Figure 1. Overview of the exploit process

As shown in the diagram, the exploit process takes place in several stages:

  1. JavaScript lays out heap spray memory.
  2. Malicious JPEG 2000 stream triggers an out-of-bounds access operation.
  3. The access operation is called upon out-of-bounds memory laid out by the heap spray.
  4. The access operation corrupts the virtual function table (vftable).
  5. The corrupted vftable transfers execution to a return-oriented programming (ROP) chain.
  6. The ROP chain transfers execution to the main shellcode.
  7. The main elevation-of-privilege (EoP) module loads through reflective DLL loading.
  8. The main PE module launches the loaded Win32k EoP exploit.
  9. When the EoP exploit succeeds, it drops a .vbs file in the Startup folder. The .vbs file appears to be proof-of-concept malware designed to download additional payloads.

Malicious JPEG 2000 stream

The malicious JPEG 2000 stream is embedded with the following malicious tags.

Figure 2. Malicious JPEG 2000 stream

The following image shows the CMAP and PCLR tags with malicious values. The length of CMAP array (0xfd) is smaller than the index value (0xff) referenced in PCLR tagsthis results in the exploitation of the out-of-bounds memory free vulnerability.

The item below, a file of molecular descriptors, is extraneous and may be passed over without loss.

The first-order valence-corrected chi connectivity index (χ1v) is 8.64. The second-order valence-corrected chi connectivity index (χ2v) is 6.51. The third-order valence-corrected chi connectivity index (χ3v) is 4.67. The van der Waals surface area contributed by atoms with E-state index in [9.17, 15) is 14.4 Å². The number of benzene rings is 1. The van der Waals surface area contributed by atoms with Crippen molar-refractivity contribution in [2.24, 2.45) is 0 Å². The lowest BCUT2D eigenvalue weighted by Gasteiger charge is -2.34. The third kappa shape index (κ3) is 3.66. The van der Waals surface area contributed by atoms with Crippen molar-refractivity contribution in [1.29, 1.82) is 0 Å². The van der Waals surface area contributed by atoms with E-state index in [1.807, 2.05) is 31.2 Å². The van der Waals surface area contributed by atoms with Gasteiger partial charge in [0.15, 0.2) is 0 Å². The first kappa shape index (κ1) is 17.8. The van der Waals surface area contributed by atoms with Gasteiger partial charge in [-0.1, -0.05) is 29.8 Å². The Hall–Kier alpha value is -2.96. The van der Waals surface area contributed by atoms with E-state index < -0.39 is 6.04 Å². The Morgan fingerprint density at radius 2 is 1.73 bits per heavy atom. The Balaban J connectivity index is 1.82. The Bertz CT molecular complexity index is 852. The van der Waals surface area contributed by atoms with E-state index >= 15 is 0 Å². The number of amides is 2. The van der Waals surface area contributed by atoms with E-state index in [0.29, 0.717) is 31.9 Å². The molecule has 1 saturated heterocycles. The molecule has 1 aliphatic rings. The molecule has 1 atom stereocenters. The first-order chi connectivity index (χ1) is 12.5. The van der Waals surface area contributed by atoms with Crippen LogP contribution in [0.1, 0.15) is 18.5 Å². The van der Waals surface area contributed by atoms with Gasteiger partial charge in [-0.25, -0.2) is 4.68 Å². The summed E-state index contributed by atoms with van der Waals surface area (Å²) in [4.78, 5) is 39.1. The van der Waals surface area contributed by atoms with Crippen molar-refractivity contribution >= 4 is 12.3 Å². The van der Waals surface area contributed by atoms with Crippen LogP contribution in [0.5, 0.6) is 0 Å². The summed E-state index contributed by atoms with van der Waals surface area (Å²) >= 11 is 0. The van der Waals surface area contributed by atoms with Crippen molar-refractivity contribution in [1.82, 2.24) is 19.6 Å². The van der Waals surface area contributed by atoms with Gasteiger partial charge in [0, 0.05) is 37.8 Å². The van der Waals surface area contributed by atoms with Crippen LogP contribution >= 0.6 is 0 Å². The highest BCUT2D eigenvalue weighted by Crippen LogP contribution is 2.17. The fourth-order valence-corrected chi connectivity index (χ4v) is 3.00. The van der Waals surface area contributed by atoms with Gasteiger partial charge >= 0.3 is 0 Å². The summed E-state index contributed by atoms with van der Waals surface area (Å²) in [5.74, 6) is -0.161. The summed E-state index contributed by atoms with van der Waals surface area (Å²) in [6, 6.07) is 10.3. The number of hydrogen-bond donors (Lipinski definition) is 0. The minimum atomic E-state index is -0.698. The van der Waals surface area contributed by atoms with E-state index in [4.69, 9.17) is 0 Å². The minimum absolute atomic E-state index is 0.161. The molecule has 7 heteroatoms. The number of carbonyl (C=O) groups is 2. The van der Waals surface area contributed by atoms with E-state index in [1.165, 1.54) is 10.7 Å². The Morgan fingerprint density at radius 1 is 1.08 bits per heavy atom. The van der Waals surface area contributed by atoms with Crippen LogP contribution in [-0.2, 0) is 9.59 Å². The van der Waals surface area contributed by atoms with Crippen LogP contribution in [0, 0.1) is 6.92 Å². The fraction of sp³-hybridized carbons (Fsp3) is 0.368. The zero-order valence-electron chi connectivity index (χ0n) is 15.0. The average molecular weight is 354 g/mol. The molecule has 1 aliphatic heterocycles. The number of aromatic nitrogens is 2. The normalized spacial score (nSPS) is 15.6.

Figure 3. Out-of-bounds index of CMAP array

Combined with heap-spray technique used in the JavaScript, the out-of-bounds exploit leads to corruption of the vftable.

Figure 4. vftable corruption with ROP chain to code execution

The shellcode and portable executable (PE) module is encoded in JavaScript.

Figure 5 Shellcode in JavaScript

Reflective DLL loading

The shellcode (pseudocode shown below) loads the main PE module through reflective DLL loading, a common technique seen in advanced attacks to attempt staying undetected in memory. On Windows 10, the reflective DLL loading technique is exposed by Windows Defender Advanced Threat Protection (Windows Defender ATP).